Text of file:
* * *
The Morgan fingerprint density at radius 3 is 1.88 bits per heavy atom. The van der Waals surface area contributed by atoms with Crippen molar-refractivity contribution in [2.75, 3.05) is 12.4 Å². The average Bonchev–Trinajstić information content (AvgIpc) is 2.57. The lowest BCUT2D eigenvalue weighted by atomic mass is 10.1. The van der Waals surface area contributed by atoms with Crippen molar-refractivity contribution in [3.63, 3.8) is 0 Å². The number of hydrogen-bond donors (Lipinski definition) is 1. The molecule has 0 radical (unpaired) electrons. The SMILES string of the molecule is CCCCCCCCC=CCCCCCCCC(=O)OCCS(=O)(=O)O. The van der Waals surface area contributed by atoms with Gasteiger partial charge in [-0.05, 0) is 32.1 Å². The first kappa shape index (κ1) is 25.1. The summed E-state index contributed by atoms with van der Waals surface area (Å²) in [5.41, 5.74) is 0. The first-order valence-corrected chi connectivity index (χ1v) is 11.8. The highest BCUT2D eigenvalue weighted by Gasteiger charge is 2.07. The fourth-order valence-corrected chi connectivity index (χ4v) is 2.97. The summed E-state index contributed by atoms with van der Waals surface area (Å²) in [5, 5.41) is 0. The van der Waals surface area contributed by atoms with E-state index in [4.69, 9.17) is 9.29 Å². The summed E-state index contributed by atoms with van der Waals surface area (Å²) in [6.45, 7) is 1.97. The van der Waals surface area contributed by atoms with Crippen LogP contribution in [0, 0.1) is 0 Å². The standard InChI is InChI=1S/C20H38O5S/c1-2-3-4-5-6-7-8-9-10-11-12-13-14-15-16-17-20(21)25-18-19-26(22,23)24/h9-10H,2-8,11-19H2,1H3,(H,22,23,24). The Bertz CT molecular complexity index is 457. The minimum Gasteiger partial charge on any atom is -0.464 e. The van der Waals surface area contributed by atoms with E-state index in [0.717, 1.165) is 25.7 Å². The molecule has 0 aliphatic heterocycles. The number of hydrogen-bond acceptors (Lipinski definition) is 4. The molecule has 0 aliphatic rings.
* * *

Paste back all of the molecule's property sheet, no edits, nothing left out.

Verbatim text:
The Morgan fingerprint density at radius 3 is 1.88 bits per heavy atom. The van der Waals surface area contributed by atoms with Crippen molar-refractivity contribution in [2.75, 3.05) is 12.4 Å². The average Bonchev–Trinajstić information content (AvgIpc) is 2.57. The lowest BCUT2D eigenvalue weighted by atomic mass is 10.1. The van der Waals surface area contributed by atoms with Crippen molar-refractivity contribution in [3.63, 3.8) is 0 Å². The number of hydrogen-bond donors (Lipinski definition) is 1. The molecule has 0 radical (unpaired) electrons. The SMILES string of the molecule is CCCCCCCCC=CCCCCCCCC(=O)OCCS(=O)(=O)O. The van der Waals surface area contributed by atoms with Gasteiger partial charge in [-0.05, 0) is 32.1 Å². The first kappa shape index (κ1) is 25.1. The summed E-state index contributed by atoms with van der Waals surface area (Å²) in [5.41, 5.74) is 0. The first-order valence-corrected chi connectivity index (χ1v) is 11.8. The highest BCUT2D eigenvalue weighted by Gasteiger charge is 2.07. The fourth-order valence-corrected chi connectivity index (χ4v) is 2.97. The summed E-state index contributed by atoms with van der Waals surface area (Å²) in [5, 5.41) is 0. The van der Waals surface area contributed by atoms with E-state index in [4.69, 9.17) is 9.29 Å². The summed E-state index contributed by atoms with van der Waals surface area (Å²) in [6.45, 7) is 1.97. The van der Waals surface area contributed by atoms with Crippen LogP contribution in [0, 0.1) is 0 Å². The standard InChI is InChI=1S/C20H38O5S/c1-2-3-4-5-6-7-8-9-10-11-12-13-14-15-16-17-20(21)25-18-19-26(22,23)24/h9-10H,2-8,11-19H2,1H3,(H,22,23,24). The Bertz CT molecular complexity index is 457. The minimum Gasteiger partial charge on any atom is -0.464 e. The van der Waals surface area contributed by atoms with E-state index in [0.717, 1.165) is 25.7 Å². The molecule has 0 aliphatic heterocycles. The number of hydrogen-bond acceptors (Lipinski definition) is 4. The molecule has 0 aliphatic rings.